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Acupuncture Today – July, 2011, Vol. 12, Issue 07

Denial - It's a Good Thing

By Andrew Rader, LAc, MS

"A man can stand almost anything except a succession of ordinary days." - Johann Wolfgang Goethe

In a restaurant, we are given a menu and expected to make a choice about what we want to eat. Once we choose the chicken, we are denying the salmon, the beef and the bouillabaisse, yet we are usually not conscious of this denial. We are only aware of the fact that we are going to have the chicken. For some, there may be regret that we didn't choose the beef because it was just delivered to the table next door and it looks so good, but still the awareness is limited to either one or the other and not the whole picture.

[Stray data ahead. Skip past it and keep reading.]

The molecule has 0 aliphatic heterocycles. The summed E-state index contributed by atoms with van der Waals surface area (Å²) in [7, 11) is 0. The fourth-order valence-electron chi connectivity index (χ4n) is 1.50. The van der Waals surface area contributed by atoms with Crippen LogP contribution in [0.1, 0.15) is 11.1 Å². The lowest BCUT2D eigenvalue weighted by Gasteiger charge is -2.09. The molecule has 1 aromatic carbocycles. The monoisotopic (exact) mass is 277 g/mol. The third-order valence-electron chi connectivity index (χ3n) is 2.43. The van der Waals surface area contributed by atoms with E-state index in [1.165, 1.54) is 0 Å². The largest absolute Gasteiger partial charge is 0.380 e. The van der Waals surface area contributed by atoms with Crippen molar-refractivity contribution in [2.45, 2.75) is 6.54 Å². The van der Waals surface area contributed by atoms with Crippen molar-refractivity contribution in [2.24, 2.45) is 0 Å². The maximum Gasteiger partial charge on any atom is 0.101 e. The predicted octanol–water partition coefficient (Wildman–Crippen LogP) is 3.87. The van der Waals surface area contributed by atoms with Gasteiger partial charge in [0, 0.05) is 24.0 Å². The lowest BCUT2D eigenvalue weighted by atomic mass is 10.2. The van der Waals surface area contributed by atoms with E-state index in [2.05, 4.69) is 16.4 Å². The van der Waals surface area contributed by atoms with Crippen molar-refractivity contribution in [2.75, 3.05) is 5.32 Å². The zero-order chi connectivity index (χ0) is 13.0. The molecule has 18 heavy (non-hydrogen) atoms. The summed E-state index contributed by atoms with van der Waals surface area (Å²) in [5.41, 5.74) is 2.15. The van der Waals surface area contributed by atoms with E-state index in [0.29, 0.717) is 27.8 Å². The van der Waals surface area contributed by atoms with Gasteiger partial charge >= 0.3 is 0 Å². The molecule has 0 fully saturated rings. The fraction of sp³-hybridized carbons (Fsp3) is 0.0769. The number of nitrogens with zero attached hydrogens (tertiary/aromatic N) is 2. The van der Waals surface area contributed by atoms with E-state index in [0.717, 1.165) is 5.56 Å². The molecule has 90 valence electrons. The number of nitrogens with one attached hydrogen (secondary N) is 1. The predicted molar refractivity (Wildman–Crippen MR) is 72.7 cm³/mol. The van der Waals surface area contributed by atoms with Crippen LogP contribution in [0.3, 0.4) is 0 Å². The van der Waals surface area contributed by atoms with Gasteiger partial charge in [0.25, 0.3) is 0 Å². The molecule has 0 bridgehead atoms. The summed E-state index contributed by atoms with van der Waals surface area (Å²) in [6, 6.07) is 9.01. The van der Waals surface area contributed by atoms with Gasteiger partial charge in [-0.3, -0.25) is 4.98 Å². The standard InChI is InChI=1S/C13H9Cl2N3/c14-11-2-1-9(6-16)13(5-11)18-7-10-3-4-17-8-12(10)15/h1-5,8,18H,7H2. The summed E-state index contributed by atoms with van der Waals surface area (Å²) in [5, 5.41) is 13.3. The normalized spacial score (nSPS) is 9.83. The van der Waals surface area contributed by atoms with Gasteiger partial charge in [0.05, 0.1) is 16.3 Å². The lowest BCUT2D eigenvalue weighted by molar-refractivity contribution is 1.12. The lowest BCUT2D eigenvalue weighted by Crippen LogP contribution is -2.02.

So, what is the difference between conscious denial and unconscious denial? Conscious denial is recognizing the infinite nature of possibilities that are available, accepting what is presenting itself in the moment, and then choosing where to point the mind in the next moment. Unconscious denial is being lost in the content of the thought, or experience, and not being aware of the fact that there are many paths that we are not taking. We are sleepwalking and therefore not conscious of the array of possibilities before us. We are drifting in the current of our "stream of unconsciousness". It can sometimes seem like we can hold multiple awarenesses at the same time, but really it is one thing after another. If I am listening to the sounds around me, that is what I am doing and I have denied paying attention to any thoughts I was just having. I am hearing. When I am conscious of this, it is denial from awareness. First, I have to be aware of what I am presently experiencing, only then can I decide to change intention, or remain with a previous intention, on whatever is arising next. If the awareness is not there, we go down a path of stimulus then conditioned response and get lost in the experience. The conditioned responses are unconscious and we find ourselves in situations where we wonder, "how did I get here?" The thoughts then feed off themselves and create their own momentum.